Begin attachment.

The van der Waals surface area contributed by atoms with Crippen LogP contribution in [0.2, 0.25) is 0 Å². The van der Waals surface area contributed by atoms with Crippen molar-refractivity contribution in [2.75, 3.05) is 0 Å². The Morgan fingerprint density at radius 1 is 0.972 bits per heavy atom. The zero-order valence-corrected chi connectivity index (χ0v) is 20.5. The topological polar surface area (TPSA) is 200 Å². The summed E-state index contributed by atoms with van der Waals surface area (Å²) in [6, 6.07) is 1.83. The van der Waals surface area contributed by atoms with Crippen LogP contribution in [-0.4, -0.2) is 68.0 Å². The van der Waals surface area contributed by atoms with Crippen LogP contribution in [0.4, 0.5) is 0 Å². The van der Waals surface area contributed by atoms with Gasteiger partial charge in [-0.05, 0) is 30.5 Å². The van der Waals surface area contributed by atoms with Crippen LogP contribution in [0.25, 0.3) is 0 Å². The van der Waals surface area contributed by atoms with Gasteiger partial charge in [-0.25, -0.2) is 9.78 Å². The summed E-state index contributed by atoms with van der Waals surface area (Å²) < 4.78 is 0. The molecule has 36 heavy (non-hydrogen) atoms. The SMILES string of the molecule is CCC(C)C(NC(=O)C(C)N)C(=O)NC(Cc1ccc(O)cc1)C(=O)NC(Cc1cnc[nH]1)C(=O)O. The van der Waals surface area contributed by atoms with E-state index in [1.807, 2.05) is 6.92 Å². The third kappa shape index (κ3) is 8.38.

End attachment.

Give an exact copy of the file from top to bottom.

The van der Waals surface area contributed by atoms with Crippen LogP contribution in [0.2, 0.25) is 0 Å². The van der Waals surface area contributed by atoms with Crippen molar-refractivity contribution in [2.75, 3.05) is 0 Å². The Morgan fingerprint density at radius 1 is 0.972 bits per heavy atom. The zero-order valence-corrected chi connectivity index (χ0v) is 20.5. The topological polar surface area (TPSA) is 200 Å². The summed E-state index contributed by atoms with van der Waals surface area (Å²) in [6, 6.07) is 1.83. The van der Waals surface area contributed by atoms with Crippen LogP contribution in [-0.4, -0.2) is 68.0 Å². The van der Waals surface area contributed by atoms with Crippen LogP contribution in [0.4, 0.5) is 0 Å². The van der Waals surface area contributed by atoms with Gasteiger partial charge in [-0.05, 0) is 30.5 Å². The van der Waals surface area contributed by atoms with Crippen LogP contribution in [0.25, 0.3) is 0 Å². The van der Waals surface area contributed by atoms with Gasteiger partial charge in [-0.25, -0.2) is 9.78 Å². The summed E-state index contributed by atoms with van der Waals surface area (Å²) < 4.78 is 0. The molecule has 36 heavy (non-hydrogen) atoms. The SMILES string of the molecule is CCC(C)C(NC(=O)C(C)N)C(=O)NC(Cc1ccc(O)cc1)C(=O)NC(Cc1cnc[nH]1)C(=O)O. The van der Waals surface area contributed by atoms with E-state index in [1.807, 2.05) is 6.92 Å². The third kappa shape index (κ3) is 8.38.